This programme examines corporate governance from a variety of perspectives. It examines the major theories concerning the nature of corporations and their place in society; the major concerns driving corporate governance law and practice and reform proposals. In addition the programme looks at theories of the firm and their implications for corporate governance and aims to evaluate the effectiveness of corporation governance norms and institutions in achieving their goals. It also considers the evidence for European and global convergence of corporate governance practices and the ways in which this might evolve. The programme puts the study of the major corporate governance issues into a comparative and global perspective.
The following 30 credit course units are compulsory for students undertaking this programme: The Principles and Practice of Corporate Governance (semester one) and Comparative Corporate Governance (semester two). These compulsory course units constitute 60 credits from the total of 120 credits of taught course units for the programme.
Details of LLM course units can be found on The School of Law website by following these links: Postgraduate - Postgraduate taught - Courses - Index of all course units/modules.
In addition to the compulsory course units, you will be required to study other course units, selected from a range of options, that either cover specialist or peripheral areas of corporate governance or that complement the study of corporate governance. Course units available in any given year will not be confirmed until perhaps May or June preceding the start of the academic year. However, the LL.M in Corporate Governance will typically offer course units in Corporations and International Business Law; International Financial Services Regulation; Law & Development; Corporate Governance & Social Responsibility; and Corporate Environmental Responsibility & Regulation (along with several other more generic optional course units).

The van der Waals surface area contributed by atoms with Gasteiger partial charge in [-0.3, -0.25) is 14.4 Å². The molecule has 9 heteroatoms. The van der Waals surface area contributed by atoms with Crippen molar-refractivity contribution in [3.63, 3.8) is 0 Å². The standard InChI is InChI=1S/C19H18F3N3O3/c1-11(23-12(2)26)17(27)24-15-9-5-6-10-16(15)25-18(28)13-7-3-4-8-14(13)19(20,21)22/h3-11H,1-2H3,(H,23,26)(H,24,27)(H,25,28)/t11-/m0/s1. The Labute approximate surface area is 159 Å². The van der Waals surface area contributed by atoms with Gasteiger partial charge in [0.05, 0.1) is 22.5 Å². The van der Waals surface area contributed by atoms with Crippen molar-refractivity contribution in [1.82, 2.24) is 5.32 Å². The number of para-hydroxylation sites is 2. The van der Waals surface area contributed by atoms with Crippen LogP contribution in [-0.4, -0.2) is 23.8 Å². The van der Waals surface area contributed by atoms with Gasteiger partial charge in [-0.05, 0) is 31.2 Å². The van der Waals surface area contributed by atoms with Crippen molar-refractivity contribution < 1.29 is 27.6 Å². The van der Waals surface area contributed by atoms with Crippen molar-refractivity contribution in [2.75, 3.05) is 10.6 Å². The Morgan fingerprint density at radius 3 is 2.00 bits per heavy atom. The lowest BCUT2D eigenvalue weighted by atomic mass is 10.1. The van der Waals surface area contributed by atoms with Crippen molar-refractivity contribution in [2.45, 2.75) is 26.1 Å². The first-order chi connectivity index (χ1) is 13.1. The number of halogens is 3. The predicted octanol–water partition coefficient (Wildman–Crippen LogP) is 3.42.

Progression and assessment
All course units are assessed by either one unseen written examination, or one coursework essay, or a combination of these two methods of assessment.
Students must also submit two research papers for the LL.M degree (one research paper submitted in April, and one submitted in September).